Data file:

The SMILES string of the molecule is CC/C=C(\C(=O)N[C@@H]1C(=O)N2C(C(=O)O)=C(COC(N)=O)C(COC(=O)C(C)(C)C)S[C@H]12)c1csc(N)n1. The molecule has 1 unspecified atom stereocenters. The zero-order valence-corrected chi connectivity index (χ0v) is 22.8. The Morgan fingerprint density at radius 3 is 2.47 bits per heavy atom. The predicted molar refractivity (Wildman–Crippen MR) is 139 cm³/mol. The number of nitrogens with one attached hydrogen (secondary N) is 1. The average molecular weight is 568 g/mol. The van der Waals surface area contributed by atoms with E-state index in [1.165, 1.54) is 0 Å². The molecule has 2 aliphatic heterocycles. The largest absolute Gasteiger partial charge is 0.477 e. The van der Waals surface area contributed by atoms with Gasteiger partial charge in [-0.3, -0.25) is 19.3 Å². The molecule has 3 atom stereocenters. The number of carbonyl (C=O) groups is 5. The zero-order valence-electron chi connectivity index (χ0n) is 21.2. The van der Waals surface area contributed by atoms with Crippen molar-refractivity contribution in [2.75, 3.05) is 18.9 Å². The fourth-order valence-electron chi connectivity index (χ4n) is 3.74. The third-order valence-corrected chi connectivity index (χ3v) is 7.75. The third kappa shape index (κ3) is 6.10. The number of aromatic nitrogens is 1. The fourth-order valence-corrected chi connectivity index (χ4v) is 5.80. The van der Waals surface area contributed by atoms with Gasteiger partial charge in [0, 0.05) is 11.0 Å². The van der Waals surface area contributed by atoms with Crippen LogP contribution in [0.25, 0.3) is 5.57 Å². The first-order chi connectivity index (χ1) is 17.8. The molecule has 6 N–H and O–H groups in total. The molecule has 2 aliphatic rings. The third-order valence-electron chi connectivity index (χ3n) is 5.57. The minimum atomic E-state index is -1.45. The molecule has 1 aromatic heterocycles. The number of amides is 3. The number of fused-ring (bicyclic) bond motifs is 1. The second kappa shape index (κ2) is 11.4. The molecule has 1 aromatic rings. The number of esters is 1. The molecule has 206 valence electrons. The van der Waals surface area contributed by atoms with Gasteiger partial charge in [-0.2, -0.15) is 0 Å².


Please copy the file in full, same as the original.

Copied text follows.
The SMILES string of the molecule is CC/C=C(\C(=O)N[C@@H]1C(=O)N2C(C(=O)O)=C(COC(N)=O)C(COC(=O)C(C)(C)C)S[C@H]12)c1csc(N)n1. The molecule has 1 unspecified atom stereocenters. The zero-order valence-corrected chi connectivity index (χ0v) is 22.8. The Morgan fingerprint density at radius 3 is 2.47 bits per heavy atom. The predicted molar refractivity (Wildman–Crippen MR) is 139 cm³/mol. The number of nitrogens with one attached hydrogen (secondary N) is 1. The average molecular weight is 568 g/mol. The van der Waals surface area contributed by atoms with E-state index in [1.165, 1.54) is 0 Å². The molecule has 2 aliphatic heterocycles. The largest absolute Gasteiger partial charge is 0.477 e. The van der Waals surface area contributed by atoms with Gasteiger partial charge in [-0.3, -0.25) is 19.3 Å². The molecule has 3 atom stereocenters. The number of carbonyl (C=O) groups is 5. The zero-order valence-electron chi connectivity index (χ0n) is 21.2. The van der Waals surface area contributed by atoms with Crippen molar-refractivity contribution in [2.75, 3.05) is 18.9 Å². The fourth-order valence-electron chi connectivity index (χ4n) is 3.74. The third-order valence-corrected chi connectivity index (χ3v) is 7.75. The third kappa shape index (κ3) is 6.10. The number of aromatic nitrogens is 1. The fourth-order valence-corrected chi connectivity index (χ4v) is 5.80. The van der Waals surface area contributed by atoms with Gasteiger partial charge in [0, 0.05) is 11.0 Å². The van der Waals surface area contributed by atoms with Crippen LogP contribution in [0.25, 0.3) is 5.57 Å². The first-order chi connectivity index (χ1) is 17.8. The molecule has 6 N–H and O–H groups in total. The molecule has 2 aliphatic rings. The third-order valence-electron chi connectivity index (χ3n) is 5.57. The minimum atomic E-state index is -1.45. The molecule has 1 aromatic heterocycles. The number of amides is 3. The number of fused-ring (bicyclic) bond motifs is 1. The second kappa shape index (κ2) is 11.4. The molecule has 1 aromatic rings. The number of esters is 1. The molecule has 206 valence electrons. The van der Waals surface area contributed by atoms with Gasteiger partial charge in [-0.2, -0.15) is 0 Å².